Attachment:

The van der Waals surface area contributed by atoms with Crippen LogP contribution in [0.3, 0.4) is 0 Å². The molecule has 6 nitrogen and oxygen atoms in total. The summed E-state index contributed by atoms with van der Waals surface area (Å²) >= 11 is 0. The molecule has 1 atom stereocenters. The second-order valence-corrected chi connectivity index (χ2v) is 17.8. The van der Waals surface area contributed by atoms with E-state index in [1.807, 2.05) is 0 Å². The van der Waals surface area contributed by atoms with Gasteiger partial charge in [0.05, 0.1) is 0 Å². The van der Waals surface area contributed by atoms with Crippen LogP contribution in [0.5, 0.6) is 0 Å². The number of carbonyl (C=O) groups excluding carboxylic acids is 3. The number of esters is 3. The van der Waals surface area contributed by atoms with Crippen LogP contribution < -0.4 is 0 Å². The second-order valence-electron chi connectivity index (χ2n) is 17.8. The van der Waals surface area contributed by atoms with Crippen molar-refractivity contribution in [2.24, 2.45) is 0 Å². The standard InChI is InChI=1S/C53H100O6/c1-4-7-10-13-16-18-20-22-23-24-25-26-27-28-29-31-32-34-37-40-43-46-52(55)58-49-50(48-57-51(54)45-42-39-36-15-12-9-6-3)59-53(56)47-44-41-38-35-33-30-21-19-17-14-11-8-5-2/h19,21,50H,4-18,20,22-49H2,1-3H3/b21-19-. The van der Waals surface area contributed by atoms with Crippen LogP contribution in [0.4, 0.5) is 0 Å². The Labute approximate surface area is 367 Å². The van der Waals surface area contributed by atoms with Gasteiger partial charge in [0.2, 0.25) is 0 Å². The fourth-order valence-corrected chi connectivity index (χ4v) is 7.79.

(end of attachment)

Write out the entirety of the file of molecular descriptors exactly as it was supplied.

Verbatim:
The van der Waals surface area contributed by atoms with Crippen LogP contribution in [0.3, 0.4) is 0 Å². The molecule has 6 nitrogen and oxygen atoms in total. The summed E-state index contributed by atoms with van der Waals surface area (Å²) >= 11 is 0. The molecule has 1 atom stereocenters. The second-order valence-corrected chi connectivity index (χ2v) is 17.8. The van der Waals surface area contributed by atoms with E-state index in [1.807, 2.05) is 0 Å². The van der Waals surface area contributed by atoms with Gasteiger partial charge in [0.05, 0.1) is 0 Å². The van der Waals surface area contributed by atoms with Crippen LogP contribution in [0.5, 0.6) is 0 Å². The number of carbonyl (C=O) groups excluding carboxylic acids is 3. The number of esters is 3. The van der Waals surface area contributed by atoms with Crippen LogP contribution < -0.4 is 0 Å². The second-order valence-electron chi connectivity index (χ2n) is 17.8. The van der Waals surface area contributed by atoms with Crippen molar-refractivity contribution in [2.24, 2.45) is 0 Å². The standard InChI is InChI=1S/C53H100O6/c1-4-7-10-13-16-18-20-22-23-24-25-26-27-28-29-31-32-34-37-40-43-46-52(55)58-49-50(48-57-51(54)45-42-39-36-15-12-9-6-3)59-53(56)47-44-41-38-35-33-30-21-19-17-14-11-8-5-2/h19,21,50H,4-18,20,22-49H2,1-3H3/b21-19-. The van der Waals surface area contributed by atoms with Crippen LogP contribution in [0.4, 0.5) is 0 Å². The Labute approximate surface area is 367 Å². The van der Waals surface area contributed by atoms with Gasteiger partial charge in [0.2, 0.25) is 0 Å². The fourth-order valence-corrected chi connectivity index (χ4v) is 7.79.